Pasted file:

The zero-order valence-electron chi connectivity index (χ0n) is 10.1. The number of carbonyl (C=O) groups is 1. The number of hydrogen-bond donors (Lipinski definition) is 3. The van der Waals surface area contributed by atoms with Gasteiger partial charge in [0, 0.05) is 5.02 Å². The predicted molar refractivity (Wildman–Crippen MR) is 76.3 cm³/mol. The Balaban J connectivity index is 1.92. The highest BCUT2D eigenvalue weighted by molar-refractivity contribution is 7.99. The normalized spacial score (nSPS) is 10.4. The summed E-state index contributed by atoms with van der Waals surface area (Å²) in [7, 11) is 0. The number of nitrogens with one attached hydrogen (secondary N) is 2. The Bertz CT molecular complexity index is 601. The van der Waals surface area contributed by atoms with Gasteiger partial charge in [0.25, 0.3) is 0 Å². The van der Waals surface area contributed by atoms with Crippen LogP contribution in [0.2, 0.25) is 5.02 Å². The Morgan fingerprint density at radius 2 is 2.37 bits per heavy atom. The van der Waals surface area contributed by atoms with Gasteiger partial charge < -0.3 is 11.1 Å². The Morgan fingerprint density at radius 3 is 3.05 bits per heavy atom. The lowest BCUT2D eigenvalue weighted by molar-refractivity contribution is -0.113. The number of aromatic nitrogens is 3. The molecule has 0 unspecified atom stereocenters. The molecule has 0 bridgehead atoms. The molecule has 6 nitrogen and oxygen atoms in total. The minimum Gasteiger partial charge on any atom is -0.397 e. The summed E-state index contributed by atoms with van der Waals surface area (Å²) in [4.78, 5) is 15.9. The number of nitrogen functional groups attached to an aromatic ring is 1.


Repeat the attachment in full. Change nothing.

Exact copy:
The zero-order valence-electron chi connectivity index (χ0n) is 10.1. The number of carbonyl (C=O) groups is 1. The number of hydrogen-bond donors (Lipinski definition) is 3. The van der Waals surface area contributed by atoms with Gasteiger partial charge in [0, 0.05) is 5.02 Å². The predicted molar refractivity (Wildman–Crippen MR) is 76.3 cm³/mol. The Balaban J connectivity index is 1.92. The highest BCUT2D eigenvalue weighted by molar-refractivity contribution is 7.99. The normalized spacial score (nSPS) is 10.4. The summed E-state index contributed by atoms with van der Waals surface area (Å²) in [7, 11) is 0. The number of nitrogens with one attached hydrogen (secondary N) is 2. The Bertz CT molecular complexity index is 601. The van der Waals surface area contributed by atoms with Gasteiger partial charge in [0.25, 0.3) is 0 Å². The van der Waals surface area contributed by atoms with Crippen LogP contribution in [0.2, 0.25) is 5.02 Å². The Morgan fingerprint density at radius 2 is 2.37 bits per heavy atom. The van der Waals surface area contributed by atoms with Gasteiger partial charge < -0.3 is 11.1 Å². The Morgan fingerprint density at radius 3 is 3.05 bits per heavy atom. The lowest BCUT2D eigenvalue weighted by molar-refractivity contribution is -0.113. The number of aromatic nitrogens is 3. The molecule has 0 unspecified atom stereocenters. The molecule has 0 bridgehead atoms. The molecule has 6 nitrogen and oxygen atoms in total. The minimum Gasteiger partial charge on any atom is -0.397 e. The summed E-state index contributed by atoms with van der Waals surface area (Å²) in [4.78, 5) is 15.9. The number of nitrogen functional groups attached to an aromatic ring is 1.